Publication: Monitor Volume: 3 Issue: 11

Deputy Prime Minister Oleg Davydov has given a preliminary estimate of Russia’s foreign trade for 1996. (Nezavisimaya gazeta, January 14) It shows a huge surplus: $40 billion. Merchandise exports totaled $86.5 billion and imports $46.6 billion. The figures include trade with other former Soviet states as well as with the rest of the outside world but exclude "shuttle trade" — conducted by individuals shuttling back and forth across the border — which is estimated to amount to some $8 billion a year (all imports). (Izvestia, August 22, 1996) Including shuttle trade would bring the merchandise trade surplus down to something like $32 billion. The figures for officially-recorded trade are themselves quite likely to be revised, if previous years’ experience is any guide, so the "true" trade balance for last year is still far from precisely known. Even so, a large surplus will certainly remain.

Some commentators see this as a bright spot in Russian economic performance. The fact that exports have risen by almost 7 percent over 1995 is indeed good news for the Russian government. Both oil and natural gas exports are slightly up in volume — oil from 123.5 million tons to 127 million tons and gas from 195 billion cubic meters (bcm) to 200 bcm, reflecting a degree of stabilization of energy sector production. However, the large trade surplus is largely a product of the weakness of the domestic economy. Domestic demand is weak, so import levels remain modest and Russian producers are pushed to look to foreign markets. Indeed, the preliminary import figures suggest a slight decline (0.1 percent) from 1995.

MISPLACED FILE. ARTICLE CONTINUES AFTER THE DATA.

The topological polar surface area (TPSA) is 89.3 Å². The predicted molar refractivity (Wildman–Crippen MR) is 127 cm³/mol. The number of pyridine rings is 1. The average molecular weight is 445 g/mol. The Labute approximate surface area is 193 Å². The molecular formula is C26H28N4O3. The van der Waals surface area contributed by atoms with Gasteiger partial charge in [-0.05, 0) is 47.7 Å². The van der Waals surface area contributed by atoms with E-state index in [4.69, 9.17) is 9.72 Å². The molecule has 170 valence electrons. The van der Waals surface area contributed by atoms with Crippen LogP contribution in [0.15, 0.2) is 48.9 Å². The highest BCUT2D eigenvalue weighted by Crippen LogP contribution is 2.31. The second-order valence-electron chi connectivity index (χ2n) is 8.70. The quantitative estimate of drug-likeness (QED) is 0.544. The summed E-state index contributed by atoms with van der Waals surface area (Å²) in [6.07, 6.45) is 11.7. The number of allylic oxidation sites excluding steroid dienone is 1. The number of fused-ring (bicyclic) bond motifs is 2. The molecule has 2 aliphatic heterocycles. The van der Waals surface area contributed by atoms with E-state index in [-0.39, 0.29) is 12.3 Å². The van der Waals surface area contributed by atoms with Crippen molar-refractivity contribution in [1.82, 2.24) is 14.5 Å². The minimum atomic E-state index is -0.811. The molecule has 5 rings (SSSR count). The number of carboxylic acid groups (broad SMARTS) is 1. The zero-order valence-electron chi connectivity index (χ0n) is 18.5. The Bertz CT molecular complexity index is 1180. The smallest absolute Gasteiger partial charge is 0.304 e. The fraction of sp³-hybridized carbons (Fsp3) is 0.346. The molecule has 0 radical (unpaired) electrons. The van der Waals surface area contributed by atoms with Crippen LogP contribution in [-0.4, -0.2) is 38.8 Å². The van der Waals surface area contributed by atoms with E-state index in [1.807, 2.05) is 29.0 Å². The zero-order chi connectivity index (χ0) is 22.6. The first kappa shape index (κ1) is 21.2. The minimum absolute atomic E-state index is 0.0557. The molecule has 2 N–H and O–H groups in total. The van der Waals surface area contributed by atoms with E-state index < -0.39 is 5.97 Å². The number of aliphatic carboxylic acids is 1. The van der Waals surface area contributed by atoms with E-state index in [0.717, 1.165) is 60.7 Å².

Moreover, a trade surplus is of little benefit to Russia at this stage of its economic transformation. The economy urgently needs a net inflow of resources in the form of foreign investment and credits. That would support an excess of imports over exports, which could be a source of growth if the import bill included a large component of equipment and new technology.

Instead, there is still a large amount of capital flight: perhaps $12 billion a year. (Ekonomika i zhizn, No. 52, 1996) The inflow of foreign direct commercial investment appears to have fallen last year, to around $0.8 billion, and the disbursement of IMF and other loans falls well short of offsetting the capital outflow. Russian firms and individuals are still building up their assets offshore. These may be a source of investment finance if and when confidence in the Russian economy is restored but, for the moment, the money is still waiting outside of Russia.

More Youths Than Ever Dodging the Draft.